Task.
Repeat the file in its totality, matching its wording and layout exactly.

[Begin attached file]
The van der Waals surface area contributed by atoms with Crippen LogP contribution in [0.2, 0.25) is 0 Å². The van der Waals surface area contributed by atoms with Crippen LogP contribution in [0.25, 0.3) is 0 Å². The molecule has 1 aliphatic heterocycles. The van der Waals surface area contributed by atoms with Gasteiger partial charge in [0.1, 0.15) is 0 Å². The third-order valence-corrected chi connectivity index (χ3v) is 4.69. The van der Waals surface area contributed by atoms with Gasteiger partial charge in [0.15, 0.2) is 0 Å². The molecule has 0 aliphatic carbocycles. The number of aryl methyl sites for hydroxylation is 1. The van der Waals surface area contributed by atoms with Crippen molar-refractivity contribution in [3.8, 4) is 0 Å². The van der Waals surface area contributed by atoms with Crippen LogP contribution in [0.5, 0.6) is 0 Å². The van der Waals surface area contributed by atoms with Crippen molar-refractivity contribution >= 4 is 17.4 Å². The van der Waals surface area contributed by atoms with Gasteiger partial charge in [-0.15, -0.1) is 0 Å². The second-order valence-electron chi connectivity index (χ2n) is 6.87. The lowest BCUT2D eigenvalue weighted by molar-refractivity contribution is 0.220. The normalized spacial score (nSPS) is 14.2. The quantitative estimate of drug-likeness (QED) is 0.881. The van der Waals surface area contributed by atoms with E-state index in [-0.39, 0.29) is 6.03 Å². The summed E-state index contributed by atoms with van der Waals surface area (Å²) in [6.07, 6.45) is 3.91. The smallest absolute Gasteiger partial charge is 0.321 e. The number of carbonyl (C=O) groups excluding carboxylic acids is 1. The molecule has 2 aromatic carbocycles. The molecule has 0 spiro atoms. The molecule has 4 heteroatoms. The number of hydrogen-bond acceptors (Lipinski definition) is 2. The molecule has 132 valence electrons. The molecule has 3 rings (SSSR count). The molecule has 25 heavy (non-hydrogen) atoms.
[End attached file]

The van der Waals surface area contributed by atoms with Crippen LogP contribution in [0.2, 0.25) is 0 Å². The van der Waals surface area contributed by atoms with Crippen LogP contribution in [0.25, 0.3) is 0 Å². The molecule has 1 aliphatic heterocycles. The van der Waals surface area contributed by atoms with Gasteiger partial charge in [0.1, 0.15) is 0 Å². The third-order valence-corrected chi connectivity index (χ3v) is 4.69. The van der Waals surface area contributed by atoms with Gasteiger partial charge in [0.15, 0.2) is 0 Å². The molecule has 0 aliphatic carbocycles. The number of aryl methyl sites for hydroxylation is 1. The van der Waals surface area contributed by atoms with Crippen molar-refractivity contribution in [3.8, 4) is 0 Å². The van der Waals surface area contributed by atoms with Crippen LogP contribution in [0.5, 0.6) is 0 Å². The van der Waals surface area contributed by atoms with Crippen molar-refractivity contribution >= 4 is 17.4 Å². The van der Waals surface area contributed by atoms with Gasteiger partial charge in [-0.15, -0.1) is 0 Å². The second-order valence-electron chi connectivity index (χ2n) is 6.87. The lowest BCUT2D eigenvalue weighted by molar-refractivity contribution is 0.220. The normalized spacial score (nSPS) is 14.2. The quantitative estimate of drug-likeness (QED) is 0.881. The van der Waals surface area contributed by atoms with E-state index in [-0.39, 0.29) is 6.03 Å². The summed E-state index contributed by atoms with van der Waals surface area (Å²) in [6.07, 6.45) is 3.91. The smallest absolute Gasteiger partial charge is 0.321 e. The number of carbonyl (C=O) groups excluding carboxylic acids is 1. The molecule has 2 aromatic carbocycles. The molecule has 0 spiro atoms. The molecule has 4 heteroatoms. The number of hydrogen-bond acceptors (Lipinski definition) is 2. The molecule has 132 valence electrons. The molecule has 3 rings (SSSR count). The molecule has 25 heavy (non-hydrogen) atoms.